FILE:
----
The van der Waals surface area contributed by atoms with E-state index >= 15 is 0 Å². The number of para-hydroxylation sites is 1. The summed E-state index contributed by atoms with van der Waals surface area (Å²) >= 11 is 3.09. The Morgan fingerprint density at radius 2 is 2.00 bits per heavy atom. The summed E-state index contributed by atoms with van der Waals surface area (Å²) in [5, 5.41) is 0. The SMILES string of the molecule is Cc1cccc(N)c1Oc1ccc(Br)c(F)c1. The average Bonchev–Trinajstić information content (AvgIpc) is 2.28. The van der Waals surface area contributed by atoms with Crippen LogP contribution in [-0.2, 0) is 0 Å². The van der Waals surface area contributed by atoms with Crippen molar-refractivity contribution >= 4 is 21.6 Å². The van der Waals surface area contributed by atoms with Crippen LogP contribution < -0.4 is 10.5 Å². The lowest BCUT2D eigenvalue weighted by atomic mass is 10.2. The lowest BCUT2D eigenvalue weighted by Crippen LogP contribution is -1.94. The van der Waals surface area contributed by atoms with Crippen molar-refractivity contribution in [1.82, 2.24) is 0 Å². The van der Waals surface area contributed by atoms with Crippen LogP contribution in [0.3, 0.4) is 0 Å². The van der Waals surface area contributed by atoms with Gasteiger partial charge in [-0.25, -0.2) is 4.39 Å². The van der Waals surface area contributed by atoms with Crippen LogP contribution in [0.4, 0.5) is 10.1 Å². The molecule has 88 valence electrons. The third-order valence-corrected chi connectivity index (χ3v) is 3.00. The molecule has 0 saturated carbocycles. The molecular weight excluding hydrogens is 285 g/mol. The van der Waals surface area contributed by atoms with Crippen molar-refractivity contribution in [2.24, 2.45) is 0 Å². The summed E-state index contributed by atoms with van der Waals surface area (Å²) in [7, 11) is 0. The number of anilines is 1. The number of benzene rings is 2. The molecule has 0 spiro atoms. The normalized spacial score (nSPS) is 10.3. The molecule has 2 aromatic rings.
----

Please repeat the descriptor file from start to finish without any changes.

The van der Waals surface area contributed by atoms with E-state index >= 15 is 0 Å². The number of para-hydroxylation sites is 1. The summed E-state index contributed by atoms with van der Waals surface area (Å²) >= 11 is 3.09. The Morgan fingerprint density at radius 2 is 2.00 bits per heavy atom. The summed E-state index contributed by atoms with van der Waals surface area (Å²) in [5, 5.41) is 0. The SMILES string of the molecule is Cc1cccc(N)c1Oc1ccc(Br)c(F)c1. The average Bonchev–Trinajstić information content (AvgIpc) is 2.28. The van der Waals surface area contributed by atoms with Crippen LogP contribution in [-0.2, 0) is 0 Å². The van der Waals surface area contributed by atoms with Crippen molar-refractivity contribution >= 4 is 21.6 Å². The van der Waals surface area contributed by atoms with Crippen LogP contribution < -0.4 is 10.5 Å². The lowest BCUT2D eigenvalue weighted by atomic mass is 10.2. The lowest BCUT2D eigenvalue weighted by Crippen LogP contribution is -1.94. The van der Waals surface area contributed by atoms with Crippen molar-refractivity contribution in [1.82, 2.24) is 0 Å². The van der Waals surface area contributed by atoms with Crippen LogP contribution in [0.3, 0.4) is 0 Å². The van der Waals surface area contributed by atoms with Gasteiger partial charge in [-0.25, -0.2) is 4.39 Å². The van der Waals surface area contributed by atoms with Crippen LogP contribution in [0.4, 0.5) is 10.1 Å². The molecule has 88 valence electrons. The third-order valence-corrected chi connectivity index (χ3v) is 3.00. The molecule has 0 saturated carbocycles. The molecular weight excluding hydrogens is 285 g/mol. The van der Waals surface area contributed by atoms with Crippen molar-refractivity contribution in [2.24, 2.45) is 0 Å². The summed E-state index contributed by atoms with van der Waals surface area (Å²) in [7, 11) is 0. The number of anilines is 1. The number of benzene rings is 2. The molecule has 0 spiro atoms. The normalized spacial score (nSPS) is 10.3. The molecule has 2 aromatic rings.